Hammersmith, Bailey and Hark – Wonderful. Image from PSBrooks.com
I completed Draft Two of Wonderful the night before going to the Festival of Writing at York. The net result of York was that I spoke to three agents. One specializes in fantasy, but wondered if the opening wasn’t perhaps trying too hard to be jazz-hands funny. He also said I needed to figure out who the extra market for the book would be, given that comic fantasy was the hardest thing in the world to sell, even when, as he kindly put it, it was genuinely funny, as mine was, and the writing was damn good, as mine was.
The second was a substitute for the guy I was supposed to see from her agency. She loved everything about it – absolutely everything. But she doesn’t represent fantasy. She did give me the name of the guy at her agency who’s building a fantasy list though, and tell me to contact him.
And the third was a guy I’d met before. I can’t help liking the guy – he’ll happily tell you he’s going to bullshit a crowd, just before going to do it. And he enjoyed the sample I presented too, but said this: ‘Fantasy’s only about five per cent of my list. I’ve only sold one comic fantasy before in my life. But I’m a gambler – there’s no reason you shouldn’t send this to me, but I can’t promise anything.’
As the last bit of Draft Two went to my pal and fellow editor Sam just before York, I’m going to do Draft Three, the polishing draft, before I send the book anywhere. But the feedback feels generally encouraging about the quality of the work – if less so about the state of the market.
If you shut down the access to worlds of wonder, we’re probably not going to get on.
The closure of libraries is a crime against the intelligence of future generations and the pleasure of the present.
I just went – as a white male with a full-time job and a company of my own, meaning I can afford it – into Waterstones, and the price of a new hardback book was £25-£30.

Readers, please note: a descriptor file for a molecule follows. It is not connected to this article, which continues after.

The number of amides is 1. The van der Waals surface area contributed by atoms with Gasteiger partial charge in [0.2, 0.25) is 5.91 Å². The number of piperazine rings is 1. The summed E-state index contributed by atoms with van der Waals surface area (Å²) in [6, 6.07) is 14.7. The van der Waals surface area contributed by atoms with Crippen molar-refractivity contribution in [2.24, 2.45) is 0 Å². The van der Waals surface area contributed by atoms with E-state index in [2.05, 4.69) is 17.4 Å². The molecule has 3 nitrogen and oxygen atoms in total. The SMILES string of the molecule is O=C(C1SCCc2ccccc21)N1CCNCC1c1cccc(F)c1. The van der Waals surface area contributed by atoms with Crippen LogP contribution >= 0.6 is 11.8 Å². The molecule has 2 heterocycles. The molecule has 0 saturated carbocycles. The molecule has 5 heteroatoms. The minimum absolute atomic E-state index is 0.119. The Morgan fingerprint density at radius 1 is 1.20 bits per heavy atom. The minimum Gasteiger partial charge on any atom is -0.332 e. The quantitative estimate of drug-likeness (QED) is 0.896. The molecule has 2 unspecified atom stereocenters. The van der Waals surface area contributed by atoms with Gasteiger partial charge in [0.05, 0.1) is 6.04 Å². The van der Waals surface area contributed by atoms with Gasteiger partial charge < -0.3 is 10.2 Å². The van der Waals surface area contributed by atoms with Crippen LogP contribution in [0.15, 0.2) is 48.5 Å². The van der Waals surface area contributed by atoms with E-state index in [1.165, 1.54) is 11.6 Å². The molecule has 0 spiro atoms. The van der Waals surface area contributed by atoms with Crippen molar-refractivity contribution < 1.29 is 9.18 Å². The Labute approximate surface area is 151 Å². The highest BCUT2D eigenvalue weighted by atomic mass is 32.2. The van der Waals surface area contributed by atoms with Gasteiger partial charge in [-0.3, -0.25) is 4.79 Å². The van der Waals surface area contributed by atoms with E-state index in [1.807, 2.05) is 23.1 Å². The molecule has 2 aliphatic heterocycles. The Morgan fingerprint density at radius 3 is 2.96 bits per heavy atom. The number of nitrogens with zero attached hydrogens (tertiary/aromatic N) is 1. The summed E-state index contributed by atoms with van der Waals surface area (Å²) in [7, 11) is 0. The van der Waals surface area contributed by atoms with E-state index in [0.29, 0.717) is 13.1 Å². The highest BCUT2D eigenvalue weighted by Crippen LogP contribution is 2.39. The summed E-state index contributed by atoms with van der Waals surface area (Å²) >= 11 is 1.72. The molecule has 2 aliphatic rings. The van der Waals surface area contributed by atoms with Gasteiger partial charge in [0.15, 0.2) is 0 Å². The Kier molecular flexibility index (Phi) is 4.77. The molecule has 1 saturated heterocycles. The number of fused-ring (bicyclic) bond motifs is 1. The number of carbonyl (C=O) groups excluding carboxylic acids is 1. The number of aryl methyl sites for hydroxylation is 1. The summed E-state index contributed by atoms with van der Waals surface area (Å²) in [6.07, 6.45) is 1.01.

I can spend that if I want to, but the point is, the closure of libraries means that same book, which would have been available to everyone, is now only available to people like me, who decide it’s worth paying £30 for quite a slim volume on, say, George, Duke of Clarence, or the latest scientific advances. Or it’s available to those who accept the monopoly of e-books and the companies that supply them.
That’s turning reading and learning into a fetishistic pleasure of the rich, rather than a pleasure or an escape route for the poor. Books are becoming the hand-rolled Cubans of knowledge, the caviar of understanding, the Bollinger of entertainment.
When you stop up or tear down the access routes for people of all ages and incomes to access information, enlightenment and the sheer pleasure of writing, you engage in a war. A class war, that claims only those who can pay can educate themselves.
This is of course not even to mention the range of social functions libraries perform, or the fact that they allow older people on limited budgets the chance to keep their minds active and to interact with their community if they want to. By closing libraries, the message you send is that you want older people, who’ve built the society you stand in, to hurry up and die and decrease the population, to stay alone, to spend their last years in isolation, without so much as the window to another world that books, and company, and a friendly word can give them.
Draft two – in the middle distance. Draft three, close up – with rings! The joys of working between worlds.
Well hello! It seems to have been forever since I actively blogged about writing. There’ll be more of this from now on – mostly because there’s been a lot of writing of late.